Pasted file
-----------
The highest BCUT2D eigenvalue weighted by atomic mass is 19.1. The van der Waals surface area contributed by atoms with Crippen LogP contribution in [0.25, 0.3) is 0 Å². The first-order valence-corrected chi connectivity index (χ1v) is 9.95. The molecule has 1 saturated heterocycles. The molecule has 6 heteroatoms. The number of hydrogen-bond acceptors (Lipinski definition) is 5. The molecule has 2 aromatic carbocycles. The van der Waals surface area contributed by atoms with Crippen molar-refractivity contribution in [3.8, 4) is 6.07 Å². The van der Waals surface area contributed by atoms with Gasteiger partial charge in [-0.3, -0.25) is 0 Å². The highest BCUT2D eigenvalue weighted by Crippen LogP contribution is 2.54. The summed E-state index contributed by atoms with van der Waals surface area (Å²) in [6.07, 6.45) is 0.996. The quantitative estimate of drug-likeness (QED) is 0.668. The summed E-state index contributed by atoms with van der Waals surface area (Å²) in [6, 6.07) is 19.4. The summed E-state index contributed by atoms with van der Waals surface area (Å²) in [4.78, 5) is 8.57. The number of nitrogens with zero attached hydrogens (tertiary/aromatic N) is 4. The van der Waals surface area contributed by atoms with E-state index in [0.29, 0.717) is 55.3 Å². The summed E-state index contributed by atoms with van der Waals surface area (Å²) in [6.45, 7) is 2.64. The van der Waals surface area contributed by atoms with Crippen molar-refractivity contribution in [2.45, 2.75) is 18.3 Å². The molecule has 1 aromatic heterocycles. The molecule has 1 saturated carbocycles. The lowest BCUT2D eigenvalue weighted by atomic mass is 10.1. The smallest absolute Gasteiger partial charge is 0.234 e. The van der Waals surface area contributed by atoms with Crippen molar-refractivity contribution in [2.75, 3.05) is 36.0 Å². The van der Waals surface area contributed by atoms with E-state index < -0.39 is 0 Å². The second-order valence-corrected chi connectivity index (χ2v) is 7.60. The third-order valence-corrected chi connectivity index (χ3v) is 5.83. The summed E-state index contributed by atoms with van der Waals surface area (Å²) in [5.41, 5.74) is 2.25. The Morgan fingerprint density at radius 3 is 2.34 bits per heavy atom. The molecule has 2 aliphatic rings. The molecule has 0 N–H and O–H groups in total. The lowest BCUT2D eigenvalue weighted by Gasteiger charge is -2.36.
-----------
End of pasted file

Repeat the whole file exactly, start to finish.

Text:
The highest BCUT2D eigenvalue weighted by atomic mass is 19.1. The van der Waals surface area contributed by atoms with Crippen LogP contribution in [0.25, 0.3) is 0 Å². The first-order valence-corrected chi connectivity index (χ1v) is 9.95. The molecule has 1 saturated heterocycles. The molecule has 6 heteroatoms. The number of hydrogen-bond acceptors (Lipinski definition) is 5. The molecule has 2 aromatic carbocycles. The van der Waals surface area contributed by atoms with Crippen molar-refractivity contribution in [3.8, 4) is 6.07 Å². The van der Waals surface area contributed by atoms with Gasteiger partial charge in [-0.3, -0.25) is 0 Å². The highest BCUT2D eigenvalue weighted by Crippen LogP contribution is 2.54. The summed E-state index contributed by atoms with van der Waals surface area (Å²) in [6.07, 6.45) is 0.996. The quantitative estimate of drug-likeness (QED) is 0.668. The summed E-state index contributed by atoms with van der Waals surface area (Å²) in [6, 6.07) is 19.4. The summed E-state index contributed by atoms with van der Waals surface area (Å²) in [4.78, 5) is 8.57. The number of nitrogens with zero attached hydrogens (tertiary/aromatic N) is 4. The van der Waals surface area contributed by atoms with E-state index in [0.29, 0.717) is 55.3 Å². The summed E-state index contributed by atoms with van der Waals surface area (Å²) in [6.45, 7) is 2.64. The van der Waals surface area contributed by atoms with Crippen molar-refractivity contribution in [2.45, 2.75) is 18.3 Å². The molecule has 1 aromatic heterocycles. The molecule has 1 saturated carbocycles. The lowest BCUT2D eigenvalue weighted by atomic mass is 10.1. The smallest absolute Gasteiger partial charge is 0.234 e. The van der Waals surface area contributed by atoms with Crippen molar-refractivity contribution in [2.75, 3.05) is 36.0 Å². The van der Waals surface area contributed by atoms with E-state index < -0.39 is 0 Å². The second-order valence-corrected chi connectivity index (χ2v) is 7.60. The third-order valence-corrected chi connectivity index (χ3v) is 5.83. The summed E-state index contributed by atoms with van der Waals surface area (Å²) in [5.41, 5.74) is 2.25. The Morgan fingerprint density at radius 3 is 2.34 bits per heavy atom. The molecule has 2 aliphatic rings. The molecule has 0 N–H and O–H groups in total. The lowest BCUT2D eigenvalue weighted by Gasteiger charge is -2.36.